But why focus on Lumumba, specifically? Why not create a performance, say, around Luxemburg, with whose history Rose is familiar following an extended stay in Berlin in 2012, or the murdered South African anti-apartheid activist Ruth First? ‘Don’t forget,’ her work repeatedly demands. As it is, Lumumba’s struggles are coterminous with those of women. Rose’s early fame rests on her performative reimagining of female figures, some archetypal, others lifted from history. Her first important work, Ciao Bella (2001) – a shambolic, operatic, feminist parody of Leonardo da Vinci’s Last Supper (1498), which premiered in Venice in 2001 – showed Rose simultaneously and exaggeratedly performing multiple female roles. Some were fictional, like Vladimir Nabokov’s Lolita, whilst others were historical, such as Marie Antoinette and Saartjie ‘Sarah’ Baartman, the Khoi woman exhibited in early-19th-century London as the ‘Hottentot Venus’.
Rose asks hard questions of the post-radical idyll conjured by desegregation in the US, decolonization in Africa and the fall of apartheid in South Africa.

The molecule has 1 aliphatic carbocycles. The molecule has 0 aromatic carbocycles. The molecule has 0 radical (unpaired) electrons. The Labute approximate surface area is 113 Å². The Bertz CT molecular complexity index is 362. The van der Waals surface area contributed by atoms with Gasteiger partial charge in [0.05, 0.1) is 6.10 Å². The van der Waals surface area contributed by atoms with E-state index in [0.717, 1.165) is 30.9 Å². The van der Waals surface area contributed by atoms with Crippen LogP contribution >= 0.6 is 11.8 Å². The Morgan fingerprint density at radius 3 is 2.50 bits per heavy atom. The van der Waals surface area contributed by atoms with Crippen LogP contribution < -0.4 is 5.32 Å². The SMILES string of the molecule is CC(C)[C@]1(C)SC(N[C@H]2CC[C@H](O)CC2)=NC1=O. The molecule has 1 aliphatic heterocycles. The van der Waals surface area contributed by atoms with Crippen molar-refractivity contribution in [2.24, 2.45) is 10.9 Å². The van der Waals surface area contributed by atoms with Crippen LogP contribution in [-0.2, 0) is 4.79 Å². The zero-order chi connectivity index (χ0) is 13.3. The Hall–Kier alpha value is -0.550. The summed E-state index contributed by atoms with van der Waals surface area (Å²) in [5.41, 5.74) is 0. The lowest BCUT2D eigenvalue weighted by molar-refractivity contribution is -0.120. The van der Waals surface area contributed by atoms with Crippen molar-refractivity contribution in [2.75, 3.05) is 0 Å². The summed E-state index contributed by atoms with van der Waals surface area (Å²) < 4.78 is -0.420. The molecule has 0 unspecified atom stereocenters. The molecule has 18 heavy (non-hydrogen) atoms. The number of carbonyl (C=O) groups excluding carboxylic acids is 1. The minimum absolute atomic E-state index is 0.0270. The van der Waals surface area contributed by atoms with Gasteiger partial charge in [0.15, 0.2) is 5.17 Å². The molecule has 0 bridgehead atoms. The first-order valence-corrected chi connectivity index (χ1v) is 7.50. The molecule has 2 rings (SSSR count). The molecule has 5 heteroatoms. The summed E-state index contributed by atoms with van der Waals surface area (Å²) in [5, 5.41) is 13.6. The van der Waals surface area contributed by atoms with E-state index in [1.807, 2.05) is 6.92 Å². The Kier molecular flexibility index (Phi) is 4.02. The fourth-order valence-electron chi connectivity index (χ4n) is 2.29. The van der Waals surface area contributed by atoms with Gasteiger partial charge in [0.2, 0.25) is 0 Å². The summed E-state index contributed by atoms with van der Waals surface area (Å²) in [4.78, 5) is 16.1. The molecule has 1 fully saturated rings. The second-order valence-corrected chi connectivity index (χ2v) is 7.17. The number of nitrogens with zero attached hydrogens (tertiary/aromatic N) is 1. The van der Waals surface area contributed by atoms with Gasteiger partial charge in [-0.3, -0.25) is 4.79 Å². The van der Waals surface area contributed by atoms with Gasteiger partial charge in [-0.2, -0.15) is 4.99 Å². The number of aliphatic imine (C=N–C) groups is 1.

Baartman’s passage from person to object is a central trauma of South African history, one that Rose’s impudent photographs and performances have set out to reframe critically. (Rose also works in drawing and sculpture, and produces ribald theatre pieces like Terra Beaux (2016), a new puppet work for the 37th edition of EVA International in Limerick.) Born in the port city of Durban to Catholic parents involved in trade-union politics, Rose’s ancestry is a mix of Khoi and German. For a brief period in 2011, she enrolled in a PhD at the University of the Witwatersrand in Johannesburg with the idea of studying the relations between Khoi rituals and performance art. A DAAD artist fellowship in Berlin prompted a rethink: not of Baartman, but of her academic studies. Baartman’s tragedy – of being an object of titillation and fantasy, and, later, following her death, simply a medical curiosity whose anatomy was stored in a museum in Paris – is important in thinking about Lumumba, too, and indeed the activism aggregated around the Black Lives Matter movement.